A “remote user” is how a woman might refer to her husband while he is watching TV. In the computer world, however, a remote user is someone who works on a computer from a remote location. For example, if Bob leaves work and forgets to bring a file with him from his office computer, he might be able to connect to his work machine from his home computer and grab the file. When Bob accesses his office computer from home, he is considered a remote user.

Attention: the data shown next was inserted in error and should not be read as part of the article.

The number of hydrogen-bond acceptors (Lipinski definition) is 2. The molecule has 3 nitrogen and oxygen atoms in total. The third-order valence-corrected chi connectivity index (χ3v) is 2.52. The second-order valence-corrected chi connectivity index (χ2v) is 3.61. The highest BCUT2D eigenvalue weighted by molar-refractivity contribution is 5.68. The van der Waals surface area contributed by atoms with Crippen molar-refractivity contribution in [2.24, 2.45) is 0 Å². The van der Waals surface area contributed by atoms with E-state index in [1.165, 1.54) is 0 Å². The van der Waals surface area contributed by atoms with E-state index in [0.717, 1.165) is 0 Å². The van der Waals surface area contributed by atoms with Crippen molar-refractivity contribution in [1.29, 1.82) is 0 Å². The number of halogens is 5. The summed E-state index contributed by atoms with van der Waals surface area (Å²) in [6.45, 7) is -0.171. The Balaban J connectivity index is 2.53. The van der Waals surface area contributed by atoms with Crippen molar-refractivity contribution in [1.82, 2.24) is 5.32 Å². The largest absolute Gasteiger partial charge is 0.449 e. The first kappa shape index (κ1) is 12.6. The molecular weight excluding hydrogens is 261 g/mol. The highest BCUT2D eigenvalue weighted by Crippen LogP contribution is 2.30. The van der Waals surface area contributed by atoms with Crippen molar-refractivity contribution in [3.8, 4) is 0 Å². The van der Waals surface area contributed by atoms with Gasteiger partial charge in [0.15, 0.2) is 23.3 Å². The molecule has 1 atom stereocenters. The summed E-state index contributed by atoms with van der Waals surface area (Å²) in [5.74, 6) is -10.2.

Of course, Bob does not want anyone to be able to access his computer remotely. So, he would most likely need to enter a username and password in order to connect to his office machine. Programs like Timbuktu and PC Anywhere allow users to not only connect to their computers remotely, but actually display the interface of the remote machine on their local computer. Unix-based systems such as Mac OS X and Linux allow users to control the computers remotely using the text-based “Terminal” interface. Remote connections can be made over a local network, a direct phone connection, or over the Internet. Of course, the slower the connection, the slower the response time will be from the remote computer.